“We all of us make instinctive moves to hide those parts of ourselves of which we disapprove, or which we fear others might hate. Hating ourselves, we project that hatred onto others, and then assume the worst: that people will be ungenerous, rather than generous, hateful rather than accepting.”
Once again the Anchoress pulls back a veil that reveals the beautiful person. Isn’t that what her writing has already brought to light? I’m uneasy when she jabs at herself. I can feel it. I’ve done that myself. Say it before someone else says it!
She speaks of “Irish thighs” and here I thought we Italians had a corner on that market. The memory of my mom’s weight looms like a prophetic utterance. However, beyond my own fears, it is the Anchoress’ revelation of her fear that touches me. She has dissected it and found that in hating those unacceptable parts of herself, the really beautiful parts of the package get lost. Wholeness is halved or quartered or…you know what I mean. She’s tempted to become less than she actually is.
The Anchoress writes about her brothers “coming out” and the peace that followed. I’m sure that didn’t end the struggles but was a big step into the light. Our crosses certainly come in all kinds and complexities. Our pain brings to light our real need which isn’t perfection. The Anchoress speaks of the need to love herself. For me realizing Who loves me changes everything. My battles, my wins and loses,all find meaning, as do I, in a Heart which treasures all.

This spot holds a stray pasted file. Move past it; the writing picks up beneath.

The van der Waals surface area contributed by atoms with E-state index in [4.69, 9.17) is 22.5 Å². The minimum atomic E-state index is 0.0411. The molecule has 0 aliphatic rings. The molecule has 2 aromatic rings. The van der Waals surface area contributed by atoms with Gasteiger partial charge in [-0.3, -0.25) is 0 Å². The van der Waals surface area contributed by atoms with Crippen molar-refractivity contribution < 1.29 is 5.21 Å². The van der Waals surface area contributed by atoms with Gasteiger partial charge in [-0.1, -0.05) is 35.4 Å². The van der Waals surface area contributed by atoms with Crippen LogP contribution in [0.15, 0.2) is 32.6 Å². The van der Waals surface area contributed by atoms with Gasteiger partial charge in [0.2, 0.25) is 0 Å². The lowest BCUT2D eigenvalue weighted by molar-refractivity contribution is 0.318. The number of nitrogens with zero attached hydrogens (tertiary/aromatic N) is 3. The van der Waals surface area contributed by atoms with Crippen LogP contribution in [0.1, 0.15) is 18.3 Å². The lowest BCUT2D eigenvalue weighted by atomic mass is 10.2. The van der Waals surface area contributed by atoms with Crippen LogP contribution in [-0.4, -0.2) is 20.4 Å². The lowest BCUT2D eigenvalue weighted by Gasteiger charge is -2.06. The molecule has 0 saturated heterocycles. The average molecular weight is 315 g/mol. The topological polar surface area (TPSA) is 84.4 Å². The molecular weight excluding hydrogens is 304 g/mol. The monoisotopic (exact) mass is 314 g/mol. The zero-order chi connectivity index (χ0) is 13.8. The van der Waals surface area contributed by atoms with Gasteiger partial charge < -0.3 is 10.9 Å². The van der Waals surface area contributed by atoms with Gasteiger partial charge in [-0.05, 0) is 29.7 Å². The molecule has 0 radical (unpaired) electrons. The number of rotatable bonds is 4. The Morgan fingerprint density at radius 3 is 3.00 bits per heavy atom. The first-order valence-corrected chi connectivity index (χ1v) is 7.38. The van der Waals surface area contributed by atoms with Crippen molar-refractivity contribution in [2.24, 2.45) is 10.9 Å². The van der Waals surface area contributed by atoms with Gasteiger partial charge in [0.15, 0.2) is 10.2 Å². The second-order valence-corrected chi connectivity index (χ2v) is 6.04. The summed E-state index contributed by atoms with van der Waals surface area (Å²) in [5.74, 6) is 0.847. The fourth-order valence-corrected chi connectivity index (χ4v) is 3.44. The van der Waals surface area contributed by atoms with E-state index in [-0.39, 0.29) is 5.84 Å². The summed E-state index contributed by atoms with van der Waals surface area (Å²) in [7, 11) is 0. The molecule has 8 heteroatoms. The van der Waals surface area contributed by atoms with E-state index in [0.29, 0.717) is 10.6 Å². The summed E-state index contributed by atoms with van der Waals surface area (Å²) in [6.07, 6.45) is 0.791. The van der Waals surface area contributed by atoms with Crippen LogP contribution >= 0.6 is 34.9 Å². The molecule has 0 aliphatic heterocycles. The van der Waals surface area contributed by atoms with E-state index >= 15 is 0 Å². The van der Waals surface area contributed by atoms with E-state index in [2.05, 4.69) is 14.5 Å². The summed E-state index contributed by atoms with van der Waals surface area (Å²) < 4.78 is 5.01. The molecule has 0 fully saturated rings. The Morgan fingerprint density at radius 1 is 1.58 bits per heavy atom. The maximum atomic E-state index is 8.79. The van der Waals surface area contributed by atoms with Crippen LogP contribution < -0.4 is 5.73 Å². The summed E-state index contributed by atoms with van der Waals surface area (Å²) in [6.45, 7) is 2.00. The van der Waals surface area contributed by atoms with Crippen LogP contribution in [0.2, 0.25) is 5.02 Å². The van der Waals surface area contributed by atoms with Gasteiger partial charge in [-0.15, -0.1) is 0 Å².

Fr. Benedict Groeschel, in his Healing the Original Wound, says that one of his favorite groups of the wounded are the alcoholics of Alcoholics’ Anonymous. “When asked,’Well, when are you going to completely recover?’ ‘When we’re dead.’ they will tell you.” No easy platitudes or solutions here, just a continuing struggle, knowing that you are loved by that One great Love. Armed with the knowledge of Whose Arms embrace you this side of Heaven carries you onward, or at least that how I go on (and with a little love from my friends.) Fr. Groeschel puts it this way. ” Hello, I’m a recovering sinner. I’m becoming a saint.”
So I have no answers. My loved ones, come in all shapes and sizes as do I depending at what time in my life you’ve known me. My friends have assorted temperaments and problems, none of which hides their beauty. Fr. Groeschel says that with crosses “we need to turn to the mystery of Salvation.”
“Indeed, if the cross, with all that it represents, with all that it signifies, symbolises and indicates, of sufferings, sicknesses, disasters, various afflictions, catastrophes, pains and injuries to which all people are subject, if the cross is a constituent reality of all human life, there is an obligation for all people, like Jesus, to carry the cross together, in order to disburden the one charged with it and together to bear it with love and solidarity. (From a letter by Patriarch Gregorios III of Antioch (Melkite) for Lent)